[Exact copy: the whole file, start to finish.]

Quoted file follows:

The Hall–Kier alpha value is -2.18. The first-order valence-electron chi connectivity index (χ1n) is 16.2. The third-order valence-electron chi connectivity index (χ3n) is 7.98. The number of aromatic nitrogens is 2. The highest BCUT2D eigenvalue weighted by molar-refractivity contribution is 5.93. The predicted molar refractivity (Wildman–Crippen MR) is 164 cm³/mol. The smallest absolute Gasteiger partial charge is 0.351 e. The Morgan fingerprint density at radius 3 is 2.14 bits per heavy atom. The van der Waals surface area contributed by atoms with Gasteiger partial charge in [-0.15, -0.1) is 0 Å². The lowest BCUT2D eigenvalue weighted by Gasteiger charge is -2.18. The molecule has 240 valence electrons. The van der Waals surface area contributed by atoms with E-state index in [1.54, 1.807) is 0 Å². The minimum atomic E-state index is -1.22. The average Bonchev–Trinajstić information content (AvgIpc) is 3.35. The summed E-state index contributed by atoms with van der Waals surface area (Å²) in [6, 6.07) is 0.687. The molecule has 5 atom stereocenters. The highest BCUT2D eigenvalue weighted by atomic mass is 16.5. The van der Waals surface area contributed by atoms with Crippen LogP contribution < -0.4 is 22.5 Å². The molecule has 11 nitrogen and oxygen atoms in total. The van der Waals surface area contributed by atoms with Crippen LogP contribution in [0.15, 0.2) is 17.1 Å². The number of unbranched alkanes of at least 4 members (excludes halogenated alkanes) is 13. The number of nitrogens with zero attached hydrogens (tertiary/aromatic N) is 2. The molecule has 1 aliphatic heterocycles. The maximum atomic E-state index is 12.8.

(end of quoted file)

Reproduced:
The Hall–Kier alpha value is -2.18. The first-order valence-electron chi connectivity index (χ1n) is 16.2. The third-order valence-electron chi connectivity index (χ3n) is 7.98. The number of aromatic nitrogens is 2. The highest BCUT2D eigenvalue weighted by molar-refractivity contribution is 5.93. The predicted molar refractivity (Wildman–Crippen MR) is 164 cm³/mol. The smallest absolute Gasteiger partial charge is 0.351 e. The Morgan fingerprint density at radius 3 is 2.14 bits per heavy atom. The van der Waals surface area contributed by atoms with Gasteiger partial charge in [-0.15, -0.1) is 0 Å². The lowest BCUT2D eigenvalue weighted by Gasteiger charge is -2.18. The molecule has 240 valence electrons. The van der Waals surface area contributed by atoms with E-state index in [1.54, 1.807) is 0 Å². The minimum atomic E-state index is -1.22. The average Bonchev–Trinajstić information content (AvgIpc) is 3.35. The summed E-state index contributed by atoms with van der Waals surface area (Å²) in [6, 6.07) is 0.687. The molecule has 5 atom stereocenters. The highest BCUT2D eigenvalue weighted by atomic mass is 16.5. The van der Waals surface area contributed by atoms with Crippen LogP contribution < -0.4 is 22.5 Å². The molecule has 11 nitrogen and oxygen atoms in total. The van der Waals surface area contributed by atoms with Crippen LogP contribution in [0.15, 0.2) is 17.1 Å². The number of unbranched alkanes of at least 4 members (excludes halogenated alkanes) is 13. The number of nitrogens with zero attached hydrogens (tertiary/aromatic N) is 2. The molecule has 1 aliphatic heterocycles. The maximum atomic E-state index is 12.8.